Reagan: The Man and His Presidency

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Morning in America. The "Star Wars" initiative. The advent of AIDS. The invasion of Grenada. Trickle-down economics. The Achille Lauro hijacking. The bombing of Libya. The Iran-Contra scandal. These are some of the major stories of the American 1980s, all of them part of an overarching story, the presidency of Ronald Reagan, the man whose personality, character, and conservative ideology defined the decade. Now these stories are retold by the men and women who lived them - Reagan's friends, aides, cabinet ...
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Overview

Morning in America. The "Star Wars" initiative. The advent of AIDS. The invasion of Grenada. Trickle-down economics. The Achille Lauro hijacking. The bombing of Libya. The Iran-Contra scandal. These are some of the major stories of the American 1980s, all of them part of an overarching story, the presidency of Ronald Reagan, the man whose personality, character, and conservative ideology defined the decade. Now these stories are retold by the men and women who lived them - Reagan's friends, aides, cabinet members, and political opponents; journalists, critics, and foreign heads of state - in an unprecedented oral history of the era, from Reagan's failed run at the presidency in 1976 to his legacy today.

Deborah Hart Strober and Gerald S. Strober have interviewed most of the key players of the Reagan years, from George Bush and Jerry Falwell to Oliver North and Manuel Noriega. The testimony of these witnesses - always candid and detailed and sometimes contradictory - is woven into a single rich narrative, whose highlights include a tour-de-force reconstruction of the Iran-Contra scandal, from the arms-for-hostages deal to the special investigation and its political aftermath. No other book takes us further inside the Reagan White House or brings us closer to the man himself.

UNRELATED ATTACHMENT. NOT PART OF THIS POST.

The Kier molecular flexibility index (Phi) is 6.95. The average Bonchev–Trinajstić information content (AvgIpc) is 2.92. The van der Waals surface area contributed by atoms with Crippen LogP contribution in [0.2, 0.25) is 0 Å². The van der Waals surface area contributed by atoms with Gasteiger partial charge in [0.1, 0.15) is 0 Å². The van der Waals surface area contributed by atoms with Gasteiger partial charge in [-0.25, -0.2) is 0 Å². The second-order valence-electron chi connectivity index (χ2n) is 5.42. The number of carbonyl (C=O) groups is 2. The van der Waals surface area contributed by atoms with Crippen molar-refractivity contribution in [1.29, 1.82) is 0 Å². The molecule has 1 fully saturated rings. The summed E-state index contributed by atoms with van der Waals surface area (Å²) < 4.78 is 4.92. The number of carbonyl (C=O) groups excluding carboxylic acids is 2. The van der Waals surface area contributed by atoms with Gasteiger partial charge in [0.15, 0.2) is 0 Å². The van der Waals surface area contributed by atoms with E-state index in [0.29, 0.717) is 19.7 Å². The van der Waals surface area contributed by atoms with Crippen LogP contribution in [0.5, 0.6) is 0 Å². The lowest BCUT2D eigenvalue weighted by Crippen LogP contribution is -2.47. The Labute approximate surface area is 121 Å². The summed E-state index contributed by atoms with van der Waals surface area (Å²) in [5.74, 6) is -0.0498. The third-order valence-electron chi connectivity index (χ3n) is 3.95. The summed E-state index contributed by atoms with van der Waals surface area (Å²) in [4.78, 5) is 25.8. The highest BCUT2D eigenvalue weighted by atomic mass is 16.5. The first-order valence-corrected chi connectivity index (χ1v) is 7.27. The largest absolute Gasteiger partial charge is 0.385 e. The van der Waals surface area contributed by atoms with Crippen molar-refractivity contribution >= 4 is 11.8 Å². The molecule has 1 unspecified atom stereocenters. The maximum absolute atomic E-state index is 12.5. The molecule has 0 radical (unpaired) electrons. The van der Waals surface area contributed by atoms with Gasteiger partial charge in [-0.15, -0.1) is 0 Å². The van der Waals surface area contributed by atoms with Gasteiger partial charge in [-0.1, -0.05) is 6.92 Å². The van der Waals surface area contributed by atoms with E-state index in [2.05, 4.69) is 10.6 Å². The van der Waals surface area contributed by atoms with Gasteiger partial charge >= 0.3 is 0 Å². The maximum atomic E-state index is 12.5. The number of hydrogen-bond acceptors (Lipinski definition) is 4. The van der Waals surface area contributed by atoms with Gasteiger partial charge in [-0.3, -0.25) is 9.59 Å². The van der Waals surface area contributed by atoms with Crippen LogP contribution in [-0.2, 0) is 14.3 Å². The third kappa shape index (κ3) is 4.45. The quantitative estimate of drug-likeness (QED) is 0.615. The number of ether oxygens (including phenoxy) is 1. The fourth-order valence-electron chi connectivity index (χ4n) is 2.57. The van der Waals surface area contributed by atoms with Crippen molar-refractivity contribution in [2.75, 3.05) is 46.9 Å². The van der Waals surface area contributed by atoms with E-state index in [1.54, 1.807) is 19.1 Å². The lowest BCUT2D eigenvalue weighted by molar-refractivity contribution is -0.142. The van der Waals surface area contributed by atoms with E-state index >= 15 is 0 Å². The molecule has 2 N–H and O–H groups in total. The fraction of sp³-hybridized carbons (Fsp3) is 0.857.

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Editorial Reviews

Publishers Weekly - Publisher's Weekly
Following the format of their oral histories of the Kennedy and Nixon presidencies, the authors of this sympathetic, composite portrait of Ronald Reagan have spliced together interviews with 108 administration insiders, friends and political associates, among them Gerald Ford, Edwin Meese, George Bush, Colin Powell, Jeane Kirkpatrick, Oliver North, Fawn Hall, Yitzhak Shamir and King Hussein of Jordan. Organized thematically, the interview snippets range from Reagan's selections for his Cabinets to the arms-for-hostage deal with Iran, U.S. support for Nicaragua's contras and Reagan's current struggle with Alzheimer's disease. Both self-serving and revealing, the comments add new details to our knowledge of the Reagan presidency. Although this compilation often reads like a glowing tribute, even Reagan detractors will find pertinent material, for example, the wide influence of astrologer Joan Quigley, the first lady's informal adviser, on White House decisions, and the constant internecine infighting among top Reagan appointees. There are many memorable quotes, e.g., this from Reagan's press secretary Lyn Nofziger: "[Secretary of the Treasury James] Baker is one of the great leakers of our time. He spends a lot of time with the press." (June)
Library Journal